Australia introduced compulsory workplace retirement saving, the ‘Superannuation Guarantee’ (“Super”), in 1992. The resulting Super system is largely Defined Contribution (“DC”) in nature and has many parallels with Automatic Enrolment in the UK. Consequently, the Super system might be a source of empirical insights that are relevant to the UK, based on over 20 years’ experience covering millions of savers and trillions of Dollars saved.
The objectives of the Super system have evolved over time, as the system has matured and grown. The Australian Government recently sponsored a wide-ranging review by a committee independent of the Government into Australia’s financial system, the ‘Financial System Inquiry’ (“FSI”), including the Super system. The Government agreed to develop and introduce legislation to enshrine the objective of the Super system in response to the findings of the FSI. The legislated objective is intended to provide a basis for making and evaluating future decisions related to the Super system.
The proposed primary objective of the Super system is “to provide income in retirement to substitute or supplement the Age Pension” (the Age Pension being the pension paid by the Australian Government to those aged over 65, subject to various reductions). This objective is now subject to consultation. Australia seems to be moving more explicitly towards ensuring that its savers are providing for an income in later life at a time when the UK has introduced freedom and choice from age 55 and is incentivising first-home purchases.
The proposed primary objective is supplemented by a number of subsidiary objectives. One of these supporting factors is the intent to relieve fiscal pressure on the Government from the retirement income system. The Government recognises that the more that is privately saved, the less the burden on the public purse. However, the targeted tax concessions that incentivise private saving do have a limit in order to support the fiscal sustainability of the system. The limit does not seem to have been identified as yet. However, a degree of tax relief is not being withdrawn before the cap has been determined either – unlike in the UK.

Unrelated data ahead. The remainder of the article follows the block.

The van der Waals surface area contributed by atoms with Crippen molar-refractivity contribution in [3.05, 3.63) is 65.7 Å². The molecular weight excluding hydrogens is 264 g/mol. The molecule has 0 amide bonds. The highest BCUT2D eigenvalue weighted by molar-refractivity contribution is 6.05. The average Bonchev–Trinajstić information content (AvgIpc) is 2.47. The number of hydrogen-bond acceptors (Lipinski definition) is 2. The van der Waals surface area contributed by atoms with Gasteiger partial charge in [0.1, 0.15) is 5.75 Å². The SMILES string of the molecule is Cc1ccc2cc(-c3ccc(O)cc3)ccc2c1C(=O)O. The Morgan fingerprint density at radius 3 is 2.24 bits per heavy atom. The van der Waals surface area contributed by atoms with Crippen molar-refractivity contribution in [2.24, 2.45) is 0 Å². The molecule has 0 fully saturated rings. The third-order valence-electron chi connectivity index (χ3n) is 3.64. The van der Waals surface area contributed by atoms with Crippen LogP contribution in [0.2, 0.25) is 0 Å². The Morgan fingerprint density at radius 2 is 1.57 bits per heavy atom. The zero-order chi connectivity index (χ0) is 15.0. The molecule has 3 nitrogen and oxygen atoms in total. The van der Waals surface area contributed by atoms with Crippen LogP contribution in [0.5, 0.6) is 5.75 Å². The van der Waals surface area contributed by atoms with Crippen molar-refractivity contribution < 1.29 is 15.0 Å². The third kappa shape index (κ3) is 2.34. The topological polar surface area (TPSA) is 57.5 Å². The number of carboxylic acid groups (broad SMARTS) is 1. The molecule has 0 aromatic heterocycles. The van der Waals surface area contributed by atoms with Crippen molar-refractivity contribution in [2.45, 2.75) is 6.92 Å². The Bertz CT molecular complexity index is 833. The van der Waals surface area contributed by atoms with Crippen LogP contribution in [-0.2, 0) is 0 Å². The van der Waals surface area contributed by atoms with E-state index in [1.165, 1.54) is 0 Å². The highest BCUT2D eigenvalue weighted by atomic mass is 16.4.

The intent of increasing national saving was a key part of the original Super objectives in the early 1990s. However, as the saving culture in Australia has taken a firmer hold, so the drive to emphasise the need to save seems to have reduced. By contrast, the savings rate in the UK continues to fall so continued promotion of the need to save is likely for some time.
The UK has enjoyed a long-standing rivalry with Australia over time, particularly in sport. However, Australian experience and methods have been adopted where these have been felt to improve on home-grown alternatives. Currently, the English cricket and rugby teams have Australian coaches……and their best results of recent times. Why not apply this open-mindedness to learning from the Australians when it comes to providing for retirement too?